How Valentines should go nuclear

Valentines and nuclear waste - a novel gift idea for your loved one...

Ah, Valentine’s Day. Love is compulsorily in the air and we’re all being urged to buy, buy, buy to prove it. But marking the day with more than a simple (recycled) card is full of ethical pitfalls. If you’re a Green, what are the options?

A short-haul mini break to hold hands in a European city is obviously out of the question. Similarly, diamonds have been tainted with every ethical dirty stick there is, including genocide, so I can’t see myself lusting after any of those. And any flowers available at this time of year, even if they haven’t been soaked with chemicals throughout their lives, are likely to have been either forced up in overheated greenhouses or flown in from warmer parts of the world.

Supporting a local restauranteur with a candle-lit dinner seems like the best idea for Wednesday, although I have probably left it too late to book anything now. Greenpeace’s case against the Energy Review has hit the High Court at the same time as the Green Party is focusing on Trident, so I have been busy with nuclear-related businesses most of this week.

The Greens are supporting Greenpeace’s case and put in a witness statement detailing how the consultation leading up to last year’s Energy Review was too short. It also asked questions that were hard to answer sensibly, and which betrayed the Government’s foregone conclusion to endorse a new round of nuclear power stations, and all of this went into the statement as well. I went to the Old Bailey on the first day of the case last Wednesday along with reps from the other groups supporting the case, including UNISON, the PCS union, Nuclear Free Local Authorities and the Welsh Anti-Nuclear Alliance.

At lunchtime, I joined a Green Party delegation to 10 Downing Street to deliver a letter outlining our objections to another huge waste of money that it’s hard to believe Labour are planning – the renewal of our Trident weapons of mass destruction.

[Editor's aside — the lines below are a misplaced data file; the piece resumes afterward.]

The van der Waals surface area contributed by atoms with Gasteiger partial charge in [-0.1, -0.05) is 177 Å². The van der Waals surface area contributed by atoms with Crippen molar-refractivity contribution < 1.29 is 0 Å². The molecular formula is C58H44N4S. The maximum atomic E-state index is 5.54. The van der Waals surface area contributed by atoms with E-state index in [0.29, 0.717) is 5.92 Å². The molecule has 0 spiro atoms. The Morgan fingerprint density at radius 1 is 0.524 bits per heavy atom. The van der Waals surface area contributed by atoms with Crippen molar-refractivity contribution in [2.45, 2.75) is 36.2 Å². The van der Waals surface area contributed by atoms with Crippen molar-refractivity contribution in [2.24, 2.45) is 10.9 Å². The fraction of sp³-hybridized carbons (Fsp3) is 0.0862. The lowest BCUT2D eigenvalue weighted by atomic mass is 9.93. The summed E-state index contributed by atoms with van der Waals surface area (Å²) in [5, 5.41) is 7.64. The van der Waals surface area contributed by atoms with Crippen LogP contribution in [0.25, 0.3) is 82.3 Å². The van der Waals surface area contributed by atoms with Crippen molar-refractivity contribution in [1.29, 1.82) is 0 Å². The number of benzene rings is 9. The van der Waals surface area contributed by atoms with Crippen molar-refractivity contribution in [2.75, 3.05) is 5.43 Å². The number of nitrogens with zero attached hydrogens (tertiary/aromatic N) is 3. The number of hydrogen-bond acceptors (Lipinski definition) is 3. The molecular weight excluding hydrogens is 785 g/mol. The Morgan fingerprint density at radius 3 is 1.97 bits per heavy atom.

Later on I went to meet Under-Secretary of Defence, Derek Twigg, with Green MEP Caroline Lucas. The MoD agreed to this meeting in lieu of us being able to take part in the rubber stamping debate that will be held in Parliament, and we grilled him quite thoroughly on the various moral, practical, financial and diplomatic madnesses associated with replacing the UK’s ‘nuclear deterrent’.

Predictably, we didn’t hear much new. Mr Twigg has memorised all the dodgy assumptions from the Defence White Paper issued in December, and he didn’t deviate an inch from these lines when we tackled him. Still, we left them some written questions to answer, and at least I got to see some first-class ministerial doublethink in the flesh.

Also this week, proposals for what to do with the nuclear waste from our current nuclear power stations were endorsed by the Geological Society of London. Tons of highly radioactive material has been sitting around at places like Sellafield for years while the Committee on Radioactive Waste Management (CoRWM) tried to come up with a safe way of storing it in the long term. ‘Geological disposal’ is now the preferred plan – i.e. burying it under ground for a really, really long time and hoping for the best – and now the RGS has agreed this is the least risky way of coping with it.

The conjunction of all this nuclear action with wondering what to do about Valentine’s Day gave me a curious thought. If diamonds are actually forever, nuclear waste very nearly lasts that long, so could the Government perhaps save a bit on the cost of burying all that waste by enlisting the help of the man who can sell anything, Richard Branson? To complement Virgin Atlantic’s flights, Virgin Galactic’s near-space travel and Virgin Health Bank’s stem cell storage plan, he could launch ‘Virgin Isotopic – the nuclear option for lovers’.

It’s a simple idea. Romantic souls looking for the ultimate gesture would pay – say - £200 to have their declaration of love etched (with lasers!) onto one of the copper cylinders in which spent nuclear fuel will be contained. The personalised canisters would be taken to a depository far under ground and then kept completely safe and secure under every conceivable political or geological circumstance for hundreds of thousands of years.

A ‘business class’ option could be added to the scheme, where the different nuclear isotopes in the waste would be separated and customers given a choice of radioactive elements to reflect the level of their commitment. More cynical or realistic lovers could opt for a cylinder of caesium-137 – with a half-life of 34 years, this material could be safely handled again after less than a thousand years. Idealists could opt instead for a batch of plutonium-239 – its half-life of 24,000 years means the canister would remain lethal effectively forever.